final until disposition of any timely and authorized motion
under Fla. R. App. P. 9.330 or 9.331.
appeal from the Circuit Court for Suwannee County. Paul S.
Thomas, Public Defender, Jasmine Quintera Russell, Assistant
Public Defender, Christopher L. Craun, Tallahassee, for
Moody, Attorney General, Barbara Debelius, Assistant Attorney
General, Tallahassee, for Appellee.
challenges the trial court's denial of his motion to
withdraw plea. He argued that his sentence of fourteen years
followed by sixteen years' probation violated his plea
was charged with fleeing a law-enforcement officer, resisting
an officer without violence, driving while license suspended
or revoked, multiple counts of possession of a controlled
substance with intent to sell or deliver, and possession of a
controlled substance within 1000 feet of a place of worship.
Appellant's Criminal Punishment Code scoresheet provided
for a maximum sentence of 360 years in prison.
plea agreement stipulated that in exchange for
Appellant's open guilty plea, the State would recommend a
sentence of no more than fifteen years in prison and would
not seek an additional probation term. Appellant would be
allowed to argue for a downward departure from the
fifteen-year prison sentence. Before accepting the plea, the
court conducted an extensive colloquy, during which Appellant
confirmed the voluntariness of his plea, his understanding of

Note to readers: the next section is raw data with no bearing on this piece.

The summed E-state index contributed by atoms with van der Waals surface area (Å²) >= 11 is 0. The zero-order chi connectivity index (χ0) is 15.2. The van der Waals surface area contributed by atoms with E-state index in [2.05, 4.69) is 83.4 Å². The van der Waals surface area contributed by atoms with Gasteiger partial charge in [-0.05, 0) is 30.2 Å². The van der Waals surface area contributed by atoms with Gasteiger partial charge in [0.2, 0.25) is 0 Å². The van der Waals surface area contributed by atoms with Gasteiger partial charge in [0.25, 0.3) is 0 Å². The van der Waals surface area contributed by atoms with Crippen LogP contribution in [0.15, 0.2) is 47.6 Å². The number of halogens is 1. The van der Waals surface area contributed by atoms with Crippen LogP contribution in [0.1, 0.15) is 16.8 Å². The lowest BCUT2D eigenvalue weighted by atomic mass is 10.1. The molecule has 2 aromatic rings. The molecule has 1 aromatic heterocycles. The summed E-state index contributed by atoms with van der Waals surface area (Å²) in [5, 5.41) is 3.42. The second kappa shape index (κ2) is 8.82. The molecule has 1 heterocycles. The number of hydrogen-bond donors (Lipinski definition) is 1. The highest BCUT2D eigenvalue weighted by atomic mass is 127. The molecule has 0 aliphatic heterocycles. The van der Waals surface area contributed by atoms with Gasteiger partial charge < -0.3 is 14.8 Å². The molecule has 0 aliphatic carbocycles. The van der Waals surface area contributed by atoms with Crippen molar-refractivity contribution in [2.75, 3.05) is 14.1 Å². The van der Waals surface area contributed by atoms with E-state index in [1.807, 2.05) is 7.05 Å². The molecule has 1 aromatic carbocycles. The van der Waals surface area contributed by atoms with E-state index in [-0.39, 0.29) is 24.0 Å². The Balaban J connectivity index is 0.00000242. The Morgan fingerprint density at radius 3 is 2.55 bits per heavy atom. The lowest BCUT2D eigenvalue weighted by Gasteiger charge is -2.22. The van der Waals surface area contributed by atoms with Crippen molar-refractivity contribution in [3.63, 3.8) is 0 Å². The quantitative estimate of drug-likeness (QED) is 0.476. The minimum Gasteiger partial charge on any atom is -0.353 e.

the plea agreement, and his understanding of what the
sentence could be given the scoresheet. During the colloquy,
the court, having established that another judge would be
presiding over sentencing, discussed the State's
recommendation of a fifteen-year prison sentence and asked
the Appellant, "You understand nobody's offering you
any assurances other than it will not be in excess of fifteen
years?," to which Appellant replied "Yes,
sir." The plea agreement was then accepted by the court.
sentencing hearing, the State upheld the agreement,
recommending to the court a fifteen-year prison sentence. The
court sentenced the Appellant to fourteen years in prison to
be followed by sixteen years of drug-offender probation.
filed a motion to withdraw plea alleging that the Appellant
was not told of the possibility of additional probation, and
that the thirty-year split sentence violated the plea
agreement. The court denied the motion, stating that the
court had been lenient with the Appellant by reducing his
original 360-year potential incarceration sentence to a
fourteen-year incarceration sentence with a "lengthy
probation" period to follow, which was less than the
State's recommendation of fifteen years of incarceration.
denial of a motion to withdraw plea is reviewed under an
abuse of discretion standard. Smith v. State, 249
So.2d 1284, 1286 (Fla 1st DCA 2018) (citing Woodly v.
State, 937 So.2d 193, 196 (Fla. 4th DCA 2006)).
when a trial court expressly informs a defendant of the
sentence it will impose under a plea agreement, the trial
court must make it clear to the defendant whether it intends
to impose a probationary period in excess of that sentence.
Jefferson v. State, 515 So.2d 407, 408 (Fla. 1st DCA
1987) (holding that the court violated the plea agreement
because it did not inform the defendant that an additional
probationary period would be imposed). However, in Perras
v. State,550 So.2d 131 (Fla. 1st DCA 1989), this court
distinguished Jefferson, holding that there is a key